California folk-rock actDawes
has had a whirlwind couple of years. Since abandoning the more hard-charging rock vibe they boasted before the departure of former co-songwriter Blake Mills, the SoCal act has gained steam, interestingly enough, by becoming more musically laid-back.
And there's been plenty of steam, too: The quartet, consisting of brothers Taylor and Griffin Goldsmith, Wylie Gelber and Tay Strathairn, has rode the wave of favorable publicity and positive response from their impassioned live performances -- to the point where their upcoming sophomore album, Nothing is Wrong (coming in June via ATO Records), can officially be deemed as "eagerly anticipated."
Of course, any band will tell you the only way to really spread the word about yourself is to get on the road and play anywhere you can for whomever you can. Dawes clearly agrees with that sentiment. Indeed, the band members are hardly strangers to the Metroplex. In the last year and a half, they've packed venues in seemingly every nook in the region -- from Lowest Greenville (The Cavern) to Fort Worth's Museum District (Casa Manana) and even Deep Ellum just a couple of months ago (Club Dada).
And this weekend, Dawes returns to the region, this time as the opening act for fellow Cali-dweller Brett Dennen when the two share a bill at the Granada Theater on Saturday. In advance of this performance, we spoke with frontman Taylor Goldsmith about the band's frequent visits to Dallas, the effects of the California sun on their music and the evolution of a band with buzz.
You guys have really hit Dallas hard since the release of 2009's North Hills. Is that because Dallas has been really kind to you, or are you just constantly circling the country between albums?
It wasn't intentional. As we were making our rounds of as many cities as possible, Dallas definitely seemed to respond more strongly than other cities thanks to radio stations and the really great people that have come to our shows throughout our stops there. When that happened, Dallas definitely became a spot we are always more excited to play in. But it hasn't really altered any touring routes. That's just 'cause it's always on the route without us having to change anything.
North Hills had a loose, laid-back vibe that many have identified as stemming from your Southern California roots. How influential were those rays of sunshine on you as you recorded the album?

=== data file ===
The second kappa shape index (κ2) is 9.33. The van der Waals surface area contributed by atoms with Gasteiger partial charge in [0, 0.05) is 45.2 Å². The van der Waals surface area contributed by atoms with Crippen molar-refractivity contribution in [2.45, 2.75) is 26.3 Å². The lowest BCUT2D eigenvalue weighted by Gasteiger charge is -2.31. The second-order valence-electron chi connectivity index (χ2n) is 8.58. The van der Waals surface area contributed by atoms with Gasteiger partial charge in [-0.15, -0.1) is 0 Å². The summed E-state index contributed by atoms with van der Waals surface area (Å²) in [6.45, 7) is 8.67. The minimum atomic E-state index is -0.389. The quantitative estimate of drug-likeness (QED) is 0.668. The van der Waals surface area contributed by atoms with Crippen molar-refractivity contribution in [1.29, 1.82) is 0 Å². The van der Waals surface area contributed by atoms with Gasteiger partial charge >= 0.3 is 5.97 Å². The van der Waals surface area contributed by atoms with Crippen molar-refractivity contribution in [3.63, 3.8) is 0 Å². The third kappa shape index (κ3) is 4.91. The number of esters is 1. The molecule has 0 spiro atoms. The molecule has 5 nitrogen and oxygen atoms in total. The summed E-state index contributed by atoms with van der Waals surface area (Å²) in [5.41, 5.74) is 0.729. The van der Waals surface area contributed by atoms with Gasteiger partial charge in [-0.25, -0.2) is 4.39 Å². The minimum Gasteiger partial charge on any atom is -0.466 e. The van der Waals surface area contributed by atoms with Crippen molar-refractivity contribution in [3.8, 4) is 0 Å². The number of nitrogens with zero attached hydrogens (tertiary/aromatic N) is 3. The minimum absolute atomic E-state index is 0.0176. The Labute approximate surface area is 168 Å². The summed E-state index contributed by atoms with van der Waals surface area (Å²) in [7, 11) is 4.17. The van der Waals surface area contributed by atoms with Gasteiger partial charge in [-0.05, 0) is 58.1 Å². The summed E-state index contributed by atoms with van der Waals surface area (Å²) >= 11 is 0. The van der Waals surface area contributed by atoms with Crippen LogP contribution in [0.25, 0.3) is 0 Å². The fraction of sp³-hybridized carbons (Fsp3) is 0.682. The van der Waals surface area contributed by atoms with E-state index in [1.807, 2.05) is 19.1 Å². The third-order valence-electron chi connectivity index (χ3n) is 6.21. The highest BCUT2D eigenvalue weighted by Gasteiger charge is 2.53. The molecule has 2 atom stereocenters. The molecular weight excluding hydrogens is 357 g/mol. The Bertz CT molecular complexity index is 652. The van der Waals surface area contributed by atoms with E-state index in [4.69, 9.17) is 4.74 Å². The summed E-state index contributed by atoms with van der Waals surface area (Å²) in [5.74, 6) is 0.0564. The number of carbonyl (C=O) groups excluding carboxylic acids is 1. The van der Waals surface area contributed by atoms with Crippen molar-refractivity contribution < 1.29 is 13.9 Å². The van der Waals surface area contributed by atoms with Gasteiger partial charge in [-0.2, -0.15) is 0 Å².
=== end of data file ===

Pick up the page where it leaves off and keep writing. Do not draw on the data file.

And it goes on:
At first, we weren't really aware of California's music history relevance. We knew what music we liked but not who was from where. As we started to look more into these artists, we started finding out that a lot of the stuff we were most drawn to was made in California. I think there's something that permeates in the music from here organically, like it would with any musical community. We don't shoot for any sort of "California sound," or any sound in particular, but we're proud when people want to associate us with that.
North Hills has been out for a while, and the band has experienced significant fanbase growth because of it. What's that whole rise been like?
We've been reminding ourselves daily how grateful we are to have gotten any attention for the music we make. All of the people we admire have extensive catalogs, so what's most exciting about people responding well to the band is allowing us to continue making as many records as we can. We don't need world stardom for something like that -- just modest yet sustaining support from fans of the band. And that's what we've gotten and we really appreciate it.
You've also recently toured with Middle Brother, your collaborative project with Deer Tick's John J. McCauley III and Delta Spirit's Matt Vasquez. What has been the biggest lesson from that experience that you will take with you into future Dawes projects?
That the longer you can work and stay in people's peripherals, the more likely folks might be to acknowledge you and know that you're there. From North Hills we quickly went into Middle Brother, and now in June we're gonna be releasing our next Dawes album, Nothing Is Wrong. So, hopefully, us finding ways to constantly work, but always with a different product, will help our band play to more people and continue making music.
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